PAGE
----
The authors obtained pre-treatment primary RCC tissue from 822 pts and built tissue microarrays using 3 cores from each sample. Using quantitative immunofluorescence they measured tumor MVD (area of CD34-expressing cells) and intensity of the VEGF/VEGF-R family (VEGF-R1, R2, R3 and VEGF-A, B, C, D) in tumor cells. The association with disease-free survival (DFS) and overall survival (OS) was assessed, and associations with the treatment arm and clinicopathologic variables were determined.
Of the 822 patients, 319 (38.8%) had disease recurrence. High MVD (above the median) was associated with prolonged OS for the entire cohort (p = 0.021, HR 0.63) and for pts treated in the placebo group (p = 0.014). The association between high MVD and OS was weaker in patients treated with sunitinib or sorafenib (p = 0.060). High VEGFD expression overall was associated with shorter OS (p = 0.027) but not for placebo (p = 0.16). Yet high MVD was not associated with improved DFS (p = 1.00). Univariate analysis showed that high MVD correlated with above-median age (> 56) (p = 0.032), Fuhrman grade I/II (p < 0.001), clear cell histology (p < 0.001), and absence of necrosis (p < 0.001) but not with gender, sarcomatoid features, lymphovascular invasion, or tumor size. In multivariable analysis, MVD remained independently associated with improved OS for the entire cohort (p = 0.013).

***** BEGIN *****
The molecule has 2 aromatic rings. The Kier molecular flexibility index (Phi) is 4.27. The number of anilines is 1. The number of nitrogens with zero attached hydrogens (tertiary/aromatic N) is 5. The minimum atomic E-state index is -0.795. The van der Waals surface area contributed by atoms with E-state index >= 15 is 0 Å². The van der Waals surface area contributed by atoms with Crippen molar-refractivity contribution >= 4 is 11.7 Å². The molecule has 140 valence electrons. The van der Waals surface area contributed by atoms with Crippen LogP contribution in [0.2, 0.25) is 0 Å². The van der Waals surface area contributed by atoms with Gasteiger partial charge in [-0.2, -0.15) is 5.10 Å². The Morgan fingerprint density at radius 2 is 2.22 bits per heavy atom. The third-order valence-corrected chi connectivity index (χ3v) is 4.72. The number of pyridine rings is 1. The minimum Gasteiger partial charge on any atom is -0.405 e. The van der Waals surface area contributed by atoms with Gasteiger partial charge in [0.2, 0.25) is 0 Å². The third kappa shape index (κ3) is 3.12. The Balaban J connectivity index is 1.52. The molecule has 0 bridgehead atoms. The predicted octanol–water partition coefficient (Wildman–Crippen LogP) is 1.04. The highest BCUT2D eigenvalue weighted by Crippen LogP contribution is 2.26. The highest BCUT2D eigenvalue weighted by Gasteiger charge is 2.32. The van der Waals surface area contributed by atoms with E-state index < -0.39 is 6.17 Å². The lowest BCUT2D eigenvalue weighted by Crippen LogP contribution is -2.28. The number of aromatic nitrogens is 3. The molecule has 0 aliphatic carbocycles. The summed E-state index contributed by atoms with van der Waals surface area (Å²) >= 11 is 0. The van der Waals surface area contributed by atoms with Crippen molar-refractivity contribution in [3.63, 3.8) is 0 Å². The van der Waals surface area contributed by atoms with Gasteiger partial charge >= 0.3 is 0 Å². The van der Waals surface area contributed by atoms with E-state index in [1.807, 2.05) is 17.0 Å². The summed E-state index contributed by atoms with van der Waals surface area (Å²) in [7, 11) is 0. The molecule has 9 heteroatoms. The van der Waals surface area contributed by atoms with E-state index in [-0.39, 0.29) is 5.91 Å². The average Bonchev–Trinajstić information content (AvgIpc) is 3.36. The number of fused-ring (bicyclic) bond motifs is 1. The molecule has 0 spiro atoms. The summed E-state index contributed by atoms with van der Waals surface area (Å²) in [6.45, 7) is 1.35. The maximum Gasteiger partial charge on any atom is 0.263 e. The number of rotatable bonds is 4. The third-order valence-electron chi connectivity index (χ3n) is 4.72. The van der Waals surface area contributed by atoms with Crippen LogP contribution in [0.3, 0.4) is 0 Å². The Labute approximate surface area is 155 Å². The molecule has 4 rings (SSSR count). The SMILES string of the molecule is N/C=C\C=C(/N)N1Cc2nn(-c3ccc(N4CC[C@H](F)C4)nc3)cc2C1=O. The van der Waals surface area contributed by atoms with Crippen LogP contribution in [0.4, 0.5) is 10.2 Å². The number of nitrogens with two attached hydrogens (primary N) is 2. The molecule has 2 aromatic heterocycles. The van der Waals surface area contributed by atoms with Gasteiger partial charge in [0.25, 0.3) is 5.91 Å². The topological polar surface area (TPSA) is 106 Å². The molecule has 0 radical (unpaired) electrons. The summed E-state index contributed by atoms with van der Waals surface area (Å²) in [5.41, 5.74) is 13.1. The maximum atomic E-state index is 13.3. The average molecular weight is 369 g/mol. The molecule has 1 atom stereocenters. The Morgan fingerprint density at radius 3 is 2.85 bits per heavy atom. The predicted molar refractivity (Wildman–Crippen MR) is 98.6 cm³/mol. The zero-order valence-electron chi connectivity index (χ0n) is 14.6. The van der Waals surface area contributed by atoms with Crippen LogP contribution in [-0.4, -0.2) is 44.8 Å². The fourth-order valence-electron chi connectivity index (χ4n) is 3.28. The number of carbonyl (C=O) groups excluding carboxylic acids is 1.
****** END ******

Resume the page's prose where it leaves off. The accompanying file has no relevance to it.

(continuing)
In conclusion, high MVD in nephrectomy specimens of high-risk RCC pts is associated with improved OS, regardless of treatment. MVD is thus an independent prognostic, rather than predictive, biomarker. Additional research should assess whether incorporating MVD into clinical models will predict outcome in resected high-risk RCC pts and if MVD can be used for patient selection for adjuvant therapy.
Presented By: Sarah A. Weiss, Yale School of Medicine, New Haven, CT
Written By: Hanan Goldberg, MD, Urologic Oncology Fellow (SUO), University of Toronto, Princess Margaret Cancer Centre
at the 2017 ASCO Annual Meeting - June 2 - 6, 2017 – Chicago, Illinois, USA